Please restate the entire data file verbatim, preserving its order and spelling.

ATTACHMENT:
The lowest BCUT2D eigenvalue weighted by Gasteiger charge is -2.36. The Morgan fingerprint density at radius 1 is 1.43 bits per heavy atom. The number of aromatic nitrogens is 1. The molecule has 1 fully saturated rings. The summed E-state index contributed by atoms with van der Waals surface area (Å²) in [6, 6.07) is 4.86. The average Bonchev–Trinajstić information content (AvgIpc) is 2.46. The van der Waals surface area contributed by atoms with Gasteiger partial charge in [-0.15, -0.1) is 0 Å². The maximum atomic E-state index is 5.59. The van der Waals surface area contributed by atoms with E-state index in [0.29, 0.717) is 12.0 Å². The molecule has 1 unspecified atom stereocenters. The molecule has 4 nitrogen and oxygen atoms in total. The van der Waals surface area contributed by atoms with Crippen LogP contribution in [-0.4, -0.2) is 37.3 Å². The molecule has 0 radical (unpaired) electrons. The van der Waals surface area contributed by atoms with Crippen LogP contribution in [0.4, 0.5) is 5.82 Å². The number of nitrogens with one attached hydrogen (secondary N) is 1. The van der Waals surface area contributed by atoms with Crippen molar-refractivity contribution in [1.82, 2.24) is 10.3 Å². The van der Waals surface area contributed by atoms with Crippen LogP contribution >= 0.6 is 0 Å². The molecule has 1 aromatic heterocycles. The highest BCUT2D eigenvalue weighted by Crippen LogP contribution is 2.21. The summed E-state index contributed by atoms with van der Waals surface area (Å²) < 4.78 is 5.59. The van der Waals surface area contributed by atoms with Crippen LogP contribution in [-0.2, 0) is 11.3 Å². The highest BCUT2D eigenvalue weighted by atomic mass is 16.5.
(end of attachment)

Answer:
The lowest BCUT2D eigenvalue weighted by Gasteiger charge is -2.36. The Morgan fingerprint density at radius 1 is 1.43 bits per heavy atom. The number of aromatic nitrogens is 1. The molecule has 1 fully saturated rings. The summed E-state index contributed by atoms with van der Waals surface area (Å²) in [6, 6.07) is 4.86. The average Bonchev–Trinajstić information content (AvgIpc) is 2.46. The van der Waals surface area contributed by atoms with Gasteiger partial charge in [-0.15, -0.1) is 0 Å². The maximum atomic E-state index is 5.59. The van der Waals surface area contributed by atoms with E-state index in [0.29, 0.717) is 12.0 Å². The molecule has 1 unspecified atom stereocenters. The molecule has 4 nitrogen and oxygen atoms in total. The van der Waals surface area contributed by atoms with Crippen LogP contribution in [-0.4, -0.2) is 37.3 Å². The molecule has 0 radical (unpaired) electrons. The van der Waals surface area contributed by atoms with Crippen LogP contribution in [0.4, 0.5) is 5.82 Å². The number of nitrogens with one attached hydrogen (secondary N) is 1. The van der Waals surface area contributed by atoms with Crippen molar-refractivity contribution in [1.82, 2.24) is 10.3 Å². The van der Waals surface area contributed by atoms with Crippen LogP contribution >= 0.6 is 0 Å². The molecule has 1 aromatic heterocycles. The highest BCUT2D eigenvalue weighted by Crippen LogP contribution is 2.21. The summed E-state index contributed by atoms with van der Waals surface area (Å²) < 4.78 is 5.59. The van der Waals surface area contributed by atoms with Crippen LogP contribution in [-0.2, 0) is 11.3 Å². The highest BCUT2D eigenvalue weighted by atomic mass is 16.5.